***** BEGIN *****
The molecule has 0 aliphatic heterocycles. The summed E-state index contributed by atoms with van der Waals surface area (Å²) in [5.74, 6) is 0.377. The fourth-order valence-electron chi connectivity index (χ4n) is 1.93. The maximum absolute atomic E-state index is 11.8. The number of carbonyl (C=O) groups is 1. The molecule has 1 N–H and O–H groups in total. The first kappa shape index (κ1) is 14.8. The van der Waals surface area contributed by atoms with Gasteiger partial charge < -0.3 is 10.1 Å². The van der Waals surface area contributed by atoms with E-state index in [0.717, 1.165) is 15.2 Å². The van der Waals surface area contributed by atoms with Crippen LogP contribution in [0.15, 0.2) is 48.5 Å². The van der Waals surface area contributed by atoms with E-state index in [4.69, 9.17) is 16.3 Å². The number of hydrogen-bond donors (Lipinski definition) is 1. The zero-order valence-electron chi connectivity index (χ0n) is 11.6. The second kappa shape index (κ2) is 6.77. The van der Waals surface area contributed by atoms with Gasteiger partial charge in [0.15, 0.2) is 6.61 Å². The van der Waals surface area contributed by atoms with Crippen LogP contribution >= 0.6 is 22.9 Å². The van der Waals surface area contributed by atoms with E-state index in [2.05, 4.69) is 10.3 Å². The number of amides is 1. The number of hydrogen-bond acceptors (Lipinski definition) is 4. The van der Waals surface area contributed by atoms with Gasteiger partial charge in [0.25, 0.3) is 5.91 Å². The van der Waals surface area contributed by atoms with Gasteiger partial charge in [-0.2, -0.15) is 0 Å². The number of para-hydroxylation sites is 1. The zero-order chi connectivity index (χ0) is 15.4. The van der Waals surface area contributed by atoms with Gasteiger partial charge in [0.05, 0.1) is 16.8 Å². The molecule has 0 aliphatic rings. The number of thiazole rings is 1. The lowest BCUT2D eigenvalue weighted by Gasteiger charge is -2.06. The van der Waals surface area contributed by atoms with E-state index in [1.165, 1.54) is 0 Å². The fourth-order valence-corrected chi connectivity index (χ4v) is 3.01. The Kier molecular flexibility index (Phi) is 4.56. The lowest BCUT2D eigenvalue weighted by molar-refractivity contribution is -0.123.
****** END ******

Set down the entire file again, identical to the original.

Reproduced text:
The molecule has 0 aliphatic heterocycles. The summed E-state index contributed by atoms with van der Waals surface area (Å²) in [5.74, 6) is 0.377. The fourth-order valence-electron chi connectivity index (χ4n) is 1.93. The maximum absolute atomic E-state index is 11.8. The number of carbonyl (C=O) groups is 1. The molecule has 1 N–H and O–H groups in total. The first kappa shape index (κ1) is 14.8. The van der Waals surface area contributed by atoms with Gasteiger partial charge < -0.3 is 10.1 Å². The van der Waals surface area contributed by atoms with E-state index in [0.717, 1.165) is 15.2 Å². The van der Waals surface area contributed by atoms with Crippen LogP contribution in [0.15, 0.2) is 48.5 Å². The van der Waals surface area contributed by atoms with E-state index in [4.69, 9.17) is 16.3 Å². The number of hydrogen-bond donors (Lipinski definition) is 1. The zero-order valence-electron chi connectivity index (χ0n) is 11.6. The second kappa shape index (κ2) is 6.77. The van der Waals surface area contributed by atoms with Gasteiger partial charge in [0.15, 0.2) is 6.61 Å². The van der Waals surface area contributed by atoms with Crippen LogP contribution >= 0.6 is 22.9 Å². The van der Waals surface area contributed by atoms with E-state index in [2.05, 4.69) is 10.3 Å². The number of amides is 1. The number of hydrogen-bond acceptors (Lipinski definition) is 4. The van der Waals surface area contributed by atoms with Gasteiger partial charge in [0.25, 0.3) is 5.91 Å². The van der Waals surface area contributed by atoms with Gasteiger partial charge in [-0.2, -0.15) is 0 Å². The number of para-hydroxylation sites is 1. The zero-order chi connectivity index (χ0) is 15.4. The van der Waals surface area contributed by atoms with Gasteiger partial charge in [0.05, 0.1) is 16.8 Å². The molecule has 0 aliphatic rings. The number of thiazole rings is 1. The lowest BCUT2D eigenvalue weighted by Gasteiger charge is -2.06. The van der Waals surface area contributed by atoms with E-state index in [1.165, 1.54) is 0 Å². The fourth-order valence-corrected chi connectivity index (χ4v) is 3.01. The Kier molecular flexibility index (Phi) is 4.56. The lowest BCUT2D eigenvalue weighted by molar-refractivity contribution is -0.123.